A few year’s back when my daughter was about four years old, a new family moved into our neighbourhood and their two children started to play in our back garden. One child was the same age as my daughter and her big brother was about four years older.
The trampoline in our garden was a big attraction and the three children started bouncing on it happily.
I noticed that the older boy was jumping quite aggressively, diving on purpose into his sister and pinning her to the ground.
She shrieked in protest but he refused to get off her and laughed at her attempts to free herself.
He was the only one enjoying the game.
Before I had time to intervene my own daughter took matters into her own hands. She got down to the boy’s level and shouted “No means no. If someone says “STOP” you have to stop.”
I backed her up at this stage. I separated the wrestling children and reinforced the boundary she had stated. I told the kids that the rules for playing at our house were that if someone says “No” or if it is clear that someone is no longer having fun then you have to stop. Immediately.
The older boy reluctantly agreed, but his face hardened as he glared at me for correcting him.
I jumped up and said lightly “Let’s practice consent!”
We ran around inside the trampoline bumping into each other and I light-heartedly wrestled with my daughter trying to make her fall over. My daughter caught on quickly and shouted “Stop!”
I immediately jumped backwards with my hands in the air and a surprised expression on my face. All the kids giggled. She shouted “play” and off we went again. We practiced giving and withdrawing our consent in a playful way for a few minutes before I made my exit and let them play together again.
I kept close watch the next few times the neighbours came to play. I had to enforce the boundary quite a few times with the older child but gradually he came onboard (and if he didn’t, well, my daughter had a lot to say about it).
I was extremely proud that my daughter, aged only four at the time, was able to notice when her friend’s boundaries were being crossed and was able to strongly advocate for her.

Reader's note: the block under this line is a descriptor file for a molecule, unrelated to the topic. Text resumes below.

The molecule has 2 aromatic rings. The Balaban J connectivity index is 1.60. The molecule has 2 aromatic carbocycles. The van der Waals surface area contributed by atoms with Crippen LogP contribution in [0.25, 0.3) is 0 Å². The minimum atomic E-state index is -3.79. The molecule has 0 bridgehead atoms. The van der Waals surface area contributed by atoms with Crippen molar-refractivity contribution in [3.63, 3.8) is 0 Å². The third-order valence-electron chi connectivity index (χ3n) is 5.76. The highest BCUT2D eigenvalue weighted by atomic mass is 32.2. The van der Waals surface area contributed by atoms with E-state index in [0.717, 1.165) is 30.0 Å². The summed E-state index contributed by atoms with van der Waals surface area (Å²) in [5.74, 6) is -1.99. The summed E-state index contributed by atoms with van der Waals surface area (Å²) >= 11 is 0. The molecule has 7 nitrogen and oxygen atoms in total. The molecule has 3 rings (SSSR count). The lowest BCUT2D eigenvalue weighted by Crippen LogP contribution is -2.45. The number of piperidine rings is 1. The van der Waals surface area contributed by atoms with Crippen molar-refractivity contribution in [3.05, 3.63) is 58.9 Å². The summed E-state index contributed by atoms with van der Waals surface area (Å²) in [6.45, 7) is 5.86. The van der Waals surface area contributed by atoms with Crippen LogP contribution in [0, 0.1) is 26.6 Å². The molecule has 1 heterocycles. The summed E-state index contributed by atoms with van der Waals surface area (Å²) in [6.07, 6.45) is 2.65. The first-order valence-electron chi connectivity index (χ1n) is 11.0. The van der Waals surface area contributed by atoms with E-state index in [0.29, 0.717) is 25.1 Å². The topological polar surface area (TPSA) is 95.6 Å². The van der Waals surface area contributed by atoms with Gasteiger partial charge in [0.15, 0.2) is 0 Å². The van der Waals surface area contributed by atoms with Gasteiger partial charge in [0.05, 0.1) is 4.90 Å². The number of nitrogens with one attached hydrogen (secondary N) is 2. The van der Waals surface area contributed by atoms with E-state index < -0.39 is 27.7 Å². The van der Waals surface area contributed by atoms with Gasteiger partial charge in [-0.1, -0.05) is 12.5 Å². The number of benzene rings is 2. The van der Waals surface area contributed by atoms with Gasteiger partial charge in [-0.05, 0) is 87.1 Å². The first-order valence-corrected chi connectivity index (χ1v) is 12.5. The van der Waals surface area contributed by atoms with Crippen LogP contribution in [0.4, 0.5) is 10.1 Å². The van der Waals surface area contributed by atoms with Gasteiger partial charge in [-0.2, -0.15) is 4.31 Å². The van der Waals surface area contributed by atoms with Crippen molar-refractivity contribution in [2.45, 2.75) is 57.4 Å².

This had come about without me explicitly talking to her about consent. It came from modelling consent in our daily interactions. This is how I did that.
Model Consent With Your Kids During Daily Interactions
From when my children were young babies I tried to explain to them what I was doing and asked their permission to wash them, to lift them, to change them. I would ask and then wait for a response. This could be as subtle as a wiggle or making eye contact, before proceeding.
This kind of contingent communication, where we attune to the signals a child is giving us and respond accordingly, gives even very young children the message that they are understood and what they want and need matters and will be respected.
As my children grow older, I do my best to respect their choices. Before I override their own decisions, I try to look at my own motivations. Is this a necessary intervention to keep them safe and well or is it a value judgement on my part? If the intervention is necessary I try to bring the limit with connection and love instead of harshness and force.
Physical play is popular in our home and it is a great opportunity to model and practice consent in a fun way. When we have rough and tumble play, family wrestles or pillow fights, we have a safe word “jellybean” which we use often to pause play if someone is hurt or needs a break.
If anyone yells “jellybean” we pause the play straight away until the person is ready to restart.
This keeps the play safe and fun and also gives my children the opportunity to set their own boundaries and have them respected by others. It is through play and modeling that my children have learnt how to negotiate consent.
How To Raise Kids Who Respect Themselves And Others
One of the biggest worries for parents in the modern world is that their children will become victims or perpetrators of sexual violence.
We also hope our children will form fulfilling and consensual relationships throughout their lives.
Parents want to raise children who respect themselves and others and have the skills to navigate intimate relationships with care and confidence as they grow into adults. Children who will be able to stand up to oppression whenever they see it in the world.
Children learn through observation and experience so sitting our kids down for the sex education talk or reading books about consent may be helpful but what we discuss with our children needs to be reinforced through our actions.
Children learn consent through the everyday interactions we have with them and how we model good boundaries in our daily lives.
Consent begins by seeing children as autonomous people who need our help and guidance but deserve as much respect as we would give an adult.
That does not mean treating a child as if they were an adult.
It means giving children autonomy over their own bodies and the decisions that affect their lives as far as possible.
Once we have laid the groundwork of modeling consent in our day-to-day interactions, we can expand our discussions about consent, in an age appropriate way, to address everything from not touching private parts to consensual sex and pleasure.